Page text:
The editors have carefully footnoted each document and have provided separate introductions for each subsection. These materials do present a biography of John Wilkes Booth, but they also introduce some questionable historical statements and interpretations. In addition, some of the arrangement of information is more distracting to the reader than it should be. The opening introduction discusses Booth's entire life. He was the son of one of England's and the United States' best-known actors, Junius Brutus Booth, who came to this country with his mistress, whom he eventually married. John Wilkes was one of three brothers who became very successful actors. Unlike the rest of the family, Booth was a southern sympathizer who strongly disliked Lincoln. The few political writings in the collection contain fairly standard diatribes against northern aggression, especially the heinous abolitionists, and in defense of the constitutionality of slavery. The depth of Booth's dislike of freedom and equality for blacks is remarkable. Booth probably hated Lincoln more for the Emancipation Proclamation than for the defeat of the South. That document seemed to be the basis for his theory that Lincoln would make himself into a tyrannt.
The introductions before each subsection deal in part with the same events covered in the opening comments. The editors have a tendency to provide further information in these subsequent retellings which the reader wishes had been included initially. This is especially true regarding Booth's participation in a Richmond militia unit that was present at John Brown's hanging.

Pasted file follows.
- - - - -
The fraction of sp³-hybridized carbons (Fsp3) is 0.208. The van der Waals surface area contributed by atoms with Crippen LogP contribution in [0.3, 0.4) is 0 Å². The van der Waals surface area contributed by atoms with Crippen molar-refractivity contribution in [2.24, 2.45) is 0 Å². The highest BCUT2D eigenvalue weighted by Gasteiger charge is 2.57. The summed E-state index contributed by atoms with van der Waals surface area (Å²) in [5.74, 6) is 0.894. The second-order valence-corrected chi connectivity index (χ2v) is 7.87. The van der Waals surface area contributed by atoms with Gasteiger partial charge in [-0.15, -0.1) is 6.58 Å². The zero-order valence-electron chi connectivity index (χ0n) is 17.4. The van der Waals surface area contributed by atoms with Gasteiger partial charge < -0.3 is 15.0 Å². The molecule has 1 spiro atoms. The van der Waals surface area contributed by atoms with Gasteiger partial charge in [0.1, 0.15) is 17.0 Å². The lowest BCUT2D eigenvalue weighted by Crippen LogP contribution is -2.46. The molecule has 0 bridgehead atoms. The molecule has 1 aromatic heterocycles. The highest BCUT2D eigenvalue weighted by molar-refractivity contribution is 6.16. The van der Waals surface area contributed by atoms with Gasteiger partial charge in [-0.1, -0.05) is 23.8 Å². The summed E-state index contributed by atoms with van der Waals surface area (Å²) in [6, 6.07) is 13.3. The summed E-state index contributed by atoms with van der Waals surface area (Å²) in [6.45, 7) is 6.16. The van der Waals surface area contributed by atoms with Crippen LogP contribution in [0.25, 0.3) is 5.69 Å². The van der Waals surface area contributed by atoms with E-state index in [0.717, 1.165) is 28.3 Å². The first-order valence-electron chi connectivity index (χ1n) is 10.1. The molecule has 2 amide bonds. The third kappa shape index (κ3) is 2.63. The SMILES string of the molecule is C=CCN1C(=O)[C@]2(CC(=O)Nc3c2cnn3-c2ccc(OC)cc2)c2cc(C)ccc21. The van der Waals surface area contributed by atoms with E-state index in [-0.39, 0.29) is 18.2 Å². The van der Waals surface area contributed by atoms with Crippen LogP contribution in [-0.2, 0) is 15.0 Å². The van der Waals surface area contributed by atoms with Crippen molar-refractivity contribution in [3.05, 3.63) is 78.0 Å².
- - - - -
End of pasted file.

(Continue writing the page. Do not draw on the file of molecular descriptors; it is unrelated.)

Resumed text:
The editors put Booth's career into the historical context of southern resentment, secession, and war, which is where it should be considered. They take special pains to point out that Lincoln was widely and and thoroughly disliked by people in both the South and the North. It almost seems as if they use Lincoln's unpopularity as a defense for Booth's crime. According to the editors, the constitutional crisis of December, 1860, stemmed from Lincoln's election. South Carolina's secession is not mentioned as a factor. They point out that some of Booth's pro-South sentiments parallel ideas held by James Buchanan, a northerner who, implicitly, reflected the attitudes of a majority of people in his section. No mention is made that Buchanan was known as a northern man with southern principles, which placed him in a definite minority. The editors say that Lincoln's life was in danger from the moment he was elected in 1860. The only actual plot mentioned, however, failed miserably in February/March, 1865. Booth was not part of this plan, which was undertaken by the Confederate Secret Service. However, some speculate that if the actor knew of it, it might have given him the idea for his own assassination effort. The editors consider Lincoln's re-election in November, 1864, as one of the turning points of the war. Since the Confederacy had only five months to survive then, the turning points surely occurred earlier, such as in July, 1863, or April, 1862. It is asserted that historians have recently decided that Lincoln's assassination had little if any impact on the course of Reconstruction, but no citations are given to support this contention.